A Private War demands and delivers. Marie Colvin was an award-winning war correspondent. She lost an eye covering Sri Lanka, and she lost her life in Syria. She was the stuff of legends, pulling stories out of the peoples whose lives were threatened by war, ducking bullets, remaining loyal to friends and lovers all while meeting deadlines.
A Private War tells part of her story, tells it searingly and keenly. She gives the lie to journalists’ being the “enemy of the people,” for she reported on true enemies. The film covers her career from 1986 until she was killed in Homs, Syria. In her speech accepting the 2001 award as War Correspondent of the Year, she explains that she “cared enough to go to these places and cared enough to write about it.”
Rosamund Pike, so effective in A United Kingdom, Hostiles, and Gone, Girl, pronounces Colvin’s brilliant words in voice-overs. Pike becomes Colvin. She reveals Colvin’s PTSD and subsequent stay in a hospital, unabashedly exhibits her sexual and alcoholic appetites, and elevates wonder as to whether she’s just plain nuts. Pike is well balanced by Tom Hollander as her editor, Jamie Dorman as her photographer, and Stanley Tucci as a husband.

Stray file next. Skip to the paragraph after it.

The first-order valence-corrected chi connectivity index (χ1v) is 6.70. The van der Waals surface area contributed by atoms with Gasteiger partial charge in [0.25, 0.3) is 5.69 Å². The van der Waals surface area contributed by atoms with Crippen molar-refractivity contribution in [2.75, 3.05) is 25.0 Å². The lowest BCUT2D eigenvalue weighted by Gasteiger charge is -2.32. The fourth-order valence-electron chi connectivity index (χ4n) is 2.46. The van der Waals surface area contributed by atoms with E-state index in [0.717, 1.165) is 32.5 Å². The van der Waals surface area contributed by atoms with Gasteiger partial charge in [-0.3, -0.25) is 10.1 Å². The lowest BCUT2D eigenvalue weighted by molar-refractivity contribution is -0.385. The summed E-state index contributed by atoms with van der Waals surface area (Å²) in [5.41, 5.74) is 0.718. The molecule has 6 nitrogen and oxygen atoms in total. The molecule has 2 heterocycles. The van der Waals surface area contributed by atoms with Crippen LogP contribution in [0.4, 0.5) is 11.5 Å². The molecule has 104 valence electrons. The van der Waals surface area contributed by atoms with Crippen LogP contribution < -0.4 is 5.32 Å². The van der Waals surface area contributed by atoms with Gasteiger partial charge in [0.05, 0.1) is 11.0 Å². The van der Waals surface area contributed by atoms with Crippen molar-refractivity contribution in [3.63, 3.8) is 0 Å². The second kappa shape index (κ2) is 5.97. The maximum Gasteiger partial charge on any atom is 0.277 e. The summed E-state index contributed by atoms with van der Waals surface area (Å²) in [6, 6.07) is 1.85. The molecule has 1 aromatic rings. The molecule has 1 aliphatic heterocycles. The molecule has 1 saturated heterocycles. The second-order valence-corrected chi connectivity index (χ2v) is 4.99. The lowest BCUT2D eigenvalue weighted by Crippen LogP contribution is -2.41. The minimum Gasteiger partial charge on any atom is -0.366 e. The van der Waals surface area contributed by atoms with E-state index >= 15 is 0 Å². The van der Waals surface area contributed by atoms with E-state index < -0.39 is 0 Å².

The other co-star in A Private War is the camera, under the direction of Matthew Heineman, who has produced award-award-winning documentaries such as City of Ghosts, for which he also served as cinematographer. That experience shows in A Private War, where shots of interminable deserts contrast with close-ups of trysts and triage.
In the shadows, always, is Colvin’s commadre, St. Louisan Martha Gellhorn, another legendary war correspondent from another war.
A Private War will leave viewers with Post-Cinematic Stress Disorder. War will do that.
I’m Martha K. Baker. From the Grand Center Arts District, this is 88.1, KDHX, St. Louis.